|AP photo from video, minutes after the attack in |
which Anne Smedinghoff and four others were killed
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As Domani Spero asked just the other day, can it possibly get any worse than this? I think it could very well get worse, if and when the public gets the results of the on-going FBI investigation into the attack, or those of any investigation the Defense Department may be conducting.
It's quite bad enough already, judging by the details that have come out so far. Let's see ... the book donation visit to the Sheik Baba Metti school by a team from the U.S. Embassy and PRT Zabul was announced to the press one day in advance. But, despite that lack of operational security, the team was allowed to walk to the school from the PRT's base at FOB Smart rather than use protected vehicles. The roughly 100-meter long route to the school evidently wasn't swept before the team's walk, or blocked to traffic during the movement. The team's military escort didn't know which gate to use to enter the school - a school that the PRT itself funded and regularly visited - which required the team to double back to FOB Smart and further expose themselves to attack.
Lastly, the attack reportedly involved a roadside bomb as well as a suicide driver in a bomb-laden vehicle. If that's true, it means that the Taliban were able to plant a command-detonated bomb in the street immediately outside FOB Smart despite the surveillance that street was undoubtedly under by both the U.S. and Afghan military.
The latest details come from an Associate Press story today which quotes an anonymous State Department official.
A senior State Department [official] familiar with the investigation into the attack told the Associated Press that the group was walking, not driving, from a military base to the nearby school in Zabul Province when the explosion hit.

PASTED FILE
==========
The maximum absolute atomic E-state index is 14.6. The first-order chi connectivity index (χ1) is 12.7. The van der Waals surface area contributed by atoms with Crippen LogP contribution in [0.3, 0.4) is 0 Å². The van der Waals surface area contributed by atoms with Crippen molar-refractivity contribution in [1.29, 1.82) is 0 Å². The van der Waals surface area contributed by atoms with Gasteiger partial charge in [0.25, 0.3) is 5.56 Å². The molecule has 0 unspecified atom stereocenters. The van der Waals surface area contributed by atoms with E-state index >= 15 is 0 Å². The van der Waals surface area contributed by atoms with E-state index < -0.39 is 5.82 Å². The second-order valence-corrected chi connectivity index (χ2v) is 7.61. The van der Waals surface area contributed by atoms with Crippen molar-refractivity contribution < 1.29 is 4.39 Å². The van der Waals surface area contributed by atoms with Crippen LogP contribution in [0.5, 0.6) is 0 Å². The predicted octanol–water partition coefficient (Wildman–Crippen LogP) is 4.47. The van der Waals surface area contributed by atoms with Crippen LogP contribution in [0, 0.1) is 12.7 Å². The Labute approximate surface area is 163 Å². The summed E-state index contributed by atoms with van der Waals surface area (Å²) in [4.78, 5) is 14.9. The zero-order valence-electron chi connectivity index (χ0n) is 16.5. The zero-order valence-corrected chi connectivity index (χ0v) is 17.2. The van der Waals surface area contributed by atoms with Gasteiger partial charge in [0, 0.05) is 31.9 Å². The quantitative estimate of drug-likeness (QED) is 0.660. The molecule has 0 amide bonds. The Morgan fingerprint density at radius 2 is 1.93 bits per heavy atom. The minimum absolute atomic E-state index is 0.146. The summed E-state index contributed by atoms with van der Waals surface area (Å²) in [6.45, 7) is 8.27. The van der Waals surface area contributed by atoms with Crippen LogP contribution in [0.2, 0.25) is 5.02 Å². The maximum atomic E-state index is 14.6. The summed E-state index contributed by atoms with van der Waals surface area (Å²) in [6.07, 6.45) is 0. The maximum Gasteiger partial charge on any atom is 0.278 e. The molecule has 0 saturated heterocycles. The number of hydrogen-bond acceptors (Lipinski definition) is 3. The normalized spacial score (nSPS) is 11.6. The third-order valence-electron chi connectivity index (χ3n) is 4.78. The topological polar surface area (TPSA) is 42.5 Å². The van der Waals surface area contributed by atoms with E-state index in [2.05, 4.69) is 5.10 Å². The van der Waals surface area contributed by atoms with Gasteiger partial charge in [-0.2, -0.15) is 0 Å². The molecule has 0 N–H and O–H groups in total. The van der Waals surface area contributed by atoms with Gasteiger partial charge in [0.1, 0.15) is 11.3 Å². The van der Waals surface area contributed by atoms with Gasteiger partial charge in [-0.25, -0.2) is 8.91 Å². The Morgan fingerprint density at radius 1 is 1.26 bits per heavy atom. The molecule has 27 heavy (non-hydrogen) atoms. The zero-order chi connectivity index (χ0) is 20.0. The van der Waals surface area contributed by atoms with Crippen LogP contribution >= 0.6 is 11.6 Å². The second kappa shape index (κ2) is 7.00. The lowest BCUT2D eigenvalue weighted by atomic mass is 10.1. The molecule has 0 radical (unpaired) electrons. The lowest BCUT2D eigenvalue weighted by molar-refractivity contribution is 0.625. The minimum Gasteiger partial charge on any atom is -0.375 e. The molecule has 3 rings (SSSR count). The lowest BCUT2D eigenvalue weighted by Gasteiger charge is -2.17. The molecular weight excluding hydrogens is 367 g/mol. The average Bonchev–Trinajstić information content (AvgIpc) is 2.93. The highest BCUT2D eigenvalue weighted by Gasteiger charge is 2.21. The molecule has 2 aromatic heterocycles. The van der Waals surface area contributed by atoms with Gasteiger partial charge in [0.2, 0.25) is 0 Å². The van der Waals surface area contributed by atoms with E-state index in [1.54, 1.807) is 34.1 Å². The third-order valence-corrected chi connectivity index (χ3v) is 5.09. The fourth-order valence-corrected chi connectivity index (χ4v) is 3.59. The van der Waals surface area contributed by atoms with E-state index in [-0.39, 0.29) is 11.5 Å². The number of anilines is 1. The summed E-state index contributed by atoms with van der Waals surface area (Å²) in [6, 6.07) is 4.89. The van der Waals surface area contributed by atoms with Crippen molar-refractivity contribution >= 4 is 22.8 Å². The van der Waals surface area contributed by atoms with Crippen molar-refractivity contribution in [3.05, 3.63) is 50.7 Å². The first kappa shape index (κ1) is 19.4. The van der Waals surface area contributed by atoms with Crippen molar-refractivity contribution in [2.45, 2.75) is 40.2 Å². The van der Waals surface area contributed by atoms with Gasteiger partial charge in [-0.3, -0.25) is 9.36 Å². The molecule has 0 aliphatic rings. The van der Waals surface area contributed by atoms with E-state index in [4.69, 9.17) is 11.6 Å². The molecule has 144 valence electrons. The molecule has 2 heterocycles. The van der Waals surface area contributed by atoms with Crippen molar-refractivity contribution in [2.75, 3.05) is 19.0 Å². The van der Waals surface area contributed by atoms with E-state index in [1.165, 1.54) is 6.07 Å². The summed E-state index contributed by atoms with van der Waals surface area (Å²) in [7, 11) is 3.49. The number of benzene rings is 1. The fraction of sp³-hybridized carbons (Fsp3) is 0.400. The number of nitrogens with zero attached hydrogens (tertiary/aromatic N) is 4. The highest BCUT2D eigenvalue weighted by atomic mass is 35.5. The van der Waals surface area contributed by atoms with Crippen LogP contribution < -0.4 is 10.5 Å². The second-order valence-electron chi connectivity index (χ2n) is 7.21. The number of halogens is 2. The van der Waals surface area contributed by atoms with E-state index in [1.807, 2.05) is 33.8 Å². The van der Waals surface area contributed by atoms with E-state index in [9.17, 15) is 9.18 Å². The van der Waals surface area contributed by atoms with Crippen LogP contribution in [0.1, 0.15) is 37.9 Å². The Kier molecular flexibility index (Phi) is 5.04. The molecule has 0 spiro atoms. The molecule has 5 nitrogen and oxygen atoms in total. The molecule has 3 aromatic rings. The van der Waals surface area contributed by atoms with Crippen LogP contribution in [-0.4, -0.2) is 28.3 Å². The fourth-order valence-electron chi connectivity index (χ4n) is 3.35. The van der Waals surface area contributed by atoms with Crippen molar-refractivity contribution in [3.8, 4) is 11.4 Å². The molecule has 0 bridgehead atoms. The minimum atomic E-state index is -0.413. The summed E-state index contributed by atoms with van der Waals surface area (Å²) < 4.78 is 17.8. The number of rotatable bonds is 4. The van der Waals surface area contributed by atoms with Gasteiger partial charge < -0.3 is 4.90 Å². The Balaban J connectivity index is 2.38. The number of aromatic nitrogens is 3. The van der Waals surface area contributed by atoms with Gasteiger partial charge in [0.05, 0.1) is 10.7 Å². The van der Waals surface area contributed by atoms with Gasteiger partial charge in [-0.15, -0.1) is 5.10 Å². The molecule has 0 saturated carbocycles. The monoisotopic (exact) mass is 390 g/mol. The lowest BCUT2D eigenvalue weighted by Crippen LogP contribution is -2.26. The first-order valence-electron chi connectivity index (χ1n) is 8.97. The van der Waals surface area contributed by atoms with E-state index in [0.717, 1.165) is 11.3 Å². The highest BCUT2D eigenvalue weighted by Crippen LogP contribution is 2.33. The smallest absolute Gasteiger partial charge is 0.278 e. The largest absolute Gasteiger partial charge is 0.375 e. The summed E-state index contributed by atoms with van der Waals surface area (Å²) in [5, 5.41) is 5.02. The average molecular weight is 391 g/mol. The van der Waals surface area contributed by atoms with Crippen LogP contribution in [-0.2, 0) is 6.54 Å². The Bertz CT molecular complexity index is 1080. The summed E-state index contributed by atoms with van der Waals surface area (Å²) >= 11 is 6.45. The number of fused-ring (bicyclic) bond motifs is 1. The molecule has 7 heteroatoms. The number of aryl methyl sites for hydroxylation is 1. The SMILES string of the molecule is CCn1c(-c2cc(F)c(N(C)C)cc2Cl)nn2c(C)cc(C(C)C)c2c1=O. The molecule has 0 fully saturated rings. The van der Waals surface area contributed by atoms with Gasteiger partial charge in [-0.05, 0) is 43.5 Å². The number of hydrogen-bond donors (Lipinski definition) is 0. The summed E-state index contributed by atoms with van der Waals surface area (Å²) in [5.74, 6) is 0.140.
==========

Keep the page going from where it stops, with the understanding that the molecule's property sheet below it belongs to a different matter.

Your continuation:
The official was not authorized to speak to the news media and provided the details on condition of anonymity.
The official said on-foot travel for the group was approved because of the short distance — about 100 yards — between the base and the school compound, and was in keeping with past visits to the site, which also houses an Afghan Ministry of Agriculture office.
Because of the proximity, the group would have had to get out of their vehicles at the military base, the official said.
He said the group took the shortest and most direct route from the base but was told on arrival that the entrance they wanted to use, and had been used previously, no longer provided access to the school.
The group was moving past the military base to another entrance to the compound at the time of the explosion, apparently from a suicide car bomber. That was followed by a second blast, apparently from a roadside bomb.
|UK Guardian graphic|
Why was the team allowed to walk to the school? Why was that short transit from the FOB to the school so badly planned? Why didn't anyone notice an explosive device planted seemingly right outside the FOB's perimeter wall? Will any official body be convened to ask these questions?
The regulations governing Accountability Review Boards have a limited exception for incidents in Iraq and Afghanistan, so I assume one will not be convened in this case. (I cannot find a citation extending that exception into 2013, but maybe there is one and I'm just not looking in the right place.)
However, the State Department seriously needs an independent review here, not least for reasons of Congressional relations. It would be well advised to convene one, ideally in conjunction with the Defense Department.